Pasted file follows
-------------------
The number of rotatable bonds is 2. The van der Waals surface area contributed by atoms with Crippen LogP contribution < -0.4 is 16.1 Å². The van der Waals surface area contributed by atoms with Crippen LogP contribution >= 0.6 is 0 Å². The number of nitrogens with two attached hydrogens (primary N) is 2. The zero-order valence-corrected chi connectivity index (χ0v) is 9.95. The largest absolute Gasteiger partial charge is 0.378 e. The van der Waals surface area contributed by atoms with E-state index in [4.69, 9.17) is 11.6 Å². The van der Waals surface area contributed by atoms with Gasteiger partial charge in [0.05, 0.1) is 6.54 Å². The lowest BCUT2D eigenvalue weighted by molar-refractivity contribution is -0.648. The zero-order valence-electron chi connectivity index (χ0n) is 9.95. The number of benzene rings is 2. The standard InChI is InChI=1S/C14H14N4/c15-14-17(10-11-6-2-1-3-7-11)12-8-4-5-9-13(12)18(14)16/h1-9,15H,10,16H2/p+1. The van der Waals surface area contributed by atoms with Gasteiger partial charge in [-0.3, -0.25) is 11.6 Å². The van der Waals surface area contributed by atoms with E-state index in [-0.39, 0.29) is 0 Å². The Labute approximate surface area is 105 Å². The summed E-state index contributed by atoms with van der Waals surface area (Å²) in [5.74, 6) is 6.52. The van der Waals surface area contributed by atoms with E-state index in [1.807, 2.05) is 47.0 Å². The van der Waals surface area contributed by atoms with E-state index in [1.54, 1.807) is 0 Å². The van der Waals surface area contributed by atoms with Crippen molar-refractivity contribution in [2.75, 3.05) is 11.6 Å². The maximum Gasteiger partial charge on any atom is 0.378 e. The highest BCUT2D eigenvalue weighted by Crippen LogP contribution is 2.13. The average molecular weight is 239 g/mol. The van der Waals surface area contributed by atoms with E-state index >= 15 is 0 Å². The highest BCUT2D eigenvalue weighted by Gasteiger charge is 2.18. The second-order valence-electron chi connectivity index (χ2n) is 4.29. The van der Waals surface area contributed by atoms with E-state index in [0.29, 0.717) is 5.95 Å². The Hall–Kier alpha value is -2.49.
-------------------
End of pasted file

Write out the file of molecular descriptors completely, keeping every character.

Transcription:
The number of rotatable bonds is 2. The van der Waals surface area contributed by atoms with Crippen LogP contribution < -0.4 is 16.1 Å². The van der Waals surface area contributed by atoms with Crippen LogP contribution >= 0.6 is 0 Å². The number of nitrogens with two attached hydrogens (primary N) is 2. The zero-order valence-corrected chi connectivity index (χ0v) is 9.95. The largest absolute Gasteiger partial charge is 0.378 e. The van der Waals surface area contributed by atoms with E-state index in [4.69, 9.17) is 11.6 Å². The van der Waals surface area contributed by atoms with Gasteiger partial charge in [0.05, 0.1) is 6.54 Å². The lowest BCUT2D eigenvalue weighted by molar-refractivity contribution is -0.648. The zero-order valence-electron chi connectivity index (χ0n) is 9.95. The number of benzene rings is 2. The standard InChI is InChI=1S/C14H14N4/c15-14-17(10-11-6-2-1-3-7-11)12-8-4-5-9-13(12)18(14)16/h1-9,15H,10,16H2/p+1. The van der Waals surface area contributed by atoms with Gasteiger partial charge in [-0.3, -0.25) is 11.6 Å². The van der Waals surface area contributed by atoms with E-state index in [-0.39, 0.29) is 0 Å². The Labute approximate surface area is 105 Å². The summed E-state index contributed by atoms with van der Waals surface area (Å²) in [5.74, 6) is 6.52. The van der Waals surface area contributed by atoms with E-state index in [1.807, 2.05) is 47.0 Å². The van der Waals surface area contributed by atoms with E-state index in [1.54, 1.807) is 0 Å². The van der Waals surface area contributed by atoms with Crippen molar-refractivity contribution in [2.75, 3.05) is 11.6 Å². The maximum Gasteiger partial charge on any atom is 0.378 e. The highest BCUT2D eigenvalue weighted by Crippen LogP contribution is 2.13. The average molecular weight is 239 g/mol. The van der Waals surface area contributed by atoms with E-state index >= 15 is 0 Å². The highest BCUT2D eigenvalue weighted by Gasteiger charge is 2.18. The second-order valence-electron chi connectivity index (χ2n) is 4.29. The van der Waals surface area contributed by atoms with E-state index in [0.29, 0.717) is 5.95 Å². The Hall–Kier alpha value is -2.49.